Gas chamber used during the time of holocaust.

There are always two sides to every issue: a positive and a negative. The RH or RP Bill sees the negative side of a big population. The prestigious Wall Street Journal seems to have the ability to see the positive side:

“And his promotion of a “reproductive health” bill is jarring because it would put the Philippines in danger of following China’s path into middle-income development followed by a demographic trap of too few workers. The Philippines doesn’t have too many people, it has too few pro-growth policies.”

A Yahoo! article featured Ruchir Sharma, chief of the Emerging Markets Equity team at Morgan Stanley Investment Management, who praised our country’s population in his book aptly entitled “Breakout Nations: In Pursuit of the Next Economic Miracles”:

 “Surprisingly, for Sharma, PH’s booming population is not a disadvantage. In fact, he claims that the high population is a “big economic plus” because “the concentration of people and business drives growth.”

Way back first quarter of 2012, the Inquirer also featured HSBC, in its study predicting the largest economies by 2050, placed the Philippines at the 16th place “leapfrogging” 27 places up from its last study.

“The most potent recipe for growth is a country that scores highly on the fundamentals discussed but currently has low income per capita. These economies should deliver the highest growth in income per capita as they ‘catch up’ with those with similar fundamentals.”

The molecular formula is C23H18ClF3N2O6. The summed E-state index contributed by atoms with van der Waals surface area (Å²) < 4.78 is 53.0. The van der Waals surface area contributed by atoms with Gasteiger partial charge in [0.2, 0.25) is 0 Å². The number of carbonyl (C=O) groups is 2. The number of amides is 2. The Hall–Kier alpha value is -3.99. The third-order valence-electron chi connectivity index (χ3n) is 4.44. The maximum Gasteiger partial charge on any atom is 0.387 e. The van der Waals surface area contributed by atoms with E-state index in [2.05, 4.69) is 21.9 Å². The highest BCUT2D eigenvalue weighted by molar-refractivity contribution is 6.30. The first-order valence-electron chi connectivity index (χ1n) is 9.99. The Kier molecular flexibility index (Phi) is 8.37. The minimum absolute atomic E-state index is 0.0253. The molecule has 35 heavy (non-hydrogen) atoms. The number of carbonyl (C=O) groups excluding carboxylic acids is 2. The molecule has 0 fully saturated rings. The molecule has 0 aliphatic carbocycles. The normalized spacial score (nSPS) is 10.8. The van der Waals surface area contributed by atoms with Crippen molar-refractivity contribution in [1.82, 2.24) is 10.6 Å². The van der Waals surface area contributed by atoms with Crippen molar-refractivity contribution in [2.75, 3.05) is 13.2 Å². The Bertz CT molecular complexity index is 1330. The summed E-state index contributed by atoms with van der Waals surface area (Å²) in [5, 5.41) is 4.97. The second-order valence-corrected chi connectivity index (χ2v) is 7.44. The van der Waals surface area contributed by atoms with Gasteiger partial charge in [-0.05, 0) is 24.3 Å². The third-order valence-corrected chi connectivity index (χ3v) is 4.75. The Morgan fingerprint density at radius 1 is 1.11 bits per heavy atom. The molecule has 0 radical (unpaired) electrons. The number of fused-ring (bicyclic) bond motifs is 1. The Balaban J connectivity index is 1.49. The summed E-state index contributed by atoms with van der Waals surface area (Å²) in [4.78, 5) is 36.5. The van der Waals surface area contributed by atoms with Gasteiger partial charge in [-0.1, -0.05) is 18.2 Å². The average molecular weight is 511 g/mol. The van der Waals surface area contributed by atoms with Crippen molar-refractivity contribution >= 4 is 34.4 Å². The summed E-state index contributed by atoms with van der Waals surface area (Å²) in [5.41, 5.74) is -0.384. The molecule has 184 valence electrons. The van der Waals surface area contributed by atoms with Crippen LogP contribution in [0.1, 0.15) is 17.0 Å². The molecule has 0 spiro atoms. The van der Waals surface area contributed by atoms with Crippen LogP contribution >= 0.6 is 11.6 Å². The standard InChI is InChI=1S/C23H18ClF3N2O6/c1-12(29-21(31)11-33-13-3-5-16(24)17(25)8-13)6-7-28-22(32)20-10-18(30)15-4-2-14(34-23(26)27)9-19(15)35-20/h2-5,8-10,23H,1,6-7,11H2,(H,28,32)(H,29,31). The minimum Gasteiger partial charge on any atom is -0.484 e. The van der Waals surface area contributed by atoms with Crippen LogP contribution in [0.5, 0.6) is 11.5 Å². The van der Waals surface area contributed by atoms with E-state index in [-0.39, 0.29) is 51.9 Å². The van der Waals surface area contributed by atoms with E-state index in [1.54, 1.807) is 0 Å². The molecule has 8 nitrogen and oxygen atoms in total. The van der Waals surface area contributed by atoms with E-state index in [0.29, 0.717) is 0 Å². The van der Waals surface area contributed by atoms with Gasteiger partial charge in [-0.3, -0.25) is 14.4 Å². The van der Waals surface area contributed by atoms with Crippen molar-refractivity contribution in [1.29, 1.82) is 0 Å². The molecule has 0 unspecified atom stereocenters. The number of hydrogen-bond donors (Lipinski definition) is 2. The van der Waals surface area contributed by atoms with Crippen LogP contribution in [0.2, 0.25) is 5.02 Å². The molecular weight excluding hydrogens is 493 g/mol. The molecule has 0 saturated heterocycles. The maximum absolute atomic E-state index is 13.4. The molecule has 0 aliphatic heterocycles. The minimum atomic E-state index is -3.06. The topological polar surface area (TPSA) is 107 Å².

“The losers are the small population, aging economies of Europe.”

Many countries have also regretted their family planning programs and are now suffering its consequences. A Singaporean traced the history of family planning programs in Singapore and the kind of “brainwashing” that their government has made on them making them believe that they are overpopulated even though they weren’t. Reversing the effects is definitely more costly than the amount of expenditures of the government for contraceptive devices. Many ageing countries are incentivizing couples to encourage them to have more children. Incentives could go from free education, longer maternity and paternity leaves, financial assistance for the first few months and years of the baby, tax discounts and many others.

History repeats itself, and it will continue to repeat itself until the people responsible for society learns from the mistakes of others.

Footnote: OCPs

Other than population control measures, I think it’s also high time that we close this issue on the birth control devices and their side effects. Sen. Pia Cayetano has mightily proclaimed on her blog that these are medically safe. Allow me to share some studies:

  1. From the WHO itself: IARC Monographs compelling evidence that OCPs increase risk of Breast Cancer
  2. From the Lancet Oncology
  3. On the ineffectiveness of condoms in preventing STDs
  4. Common knowledge about how IUDs actually work as abortifacient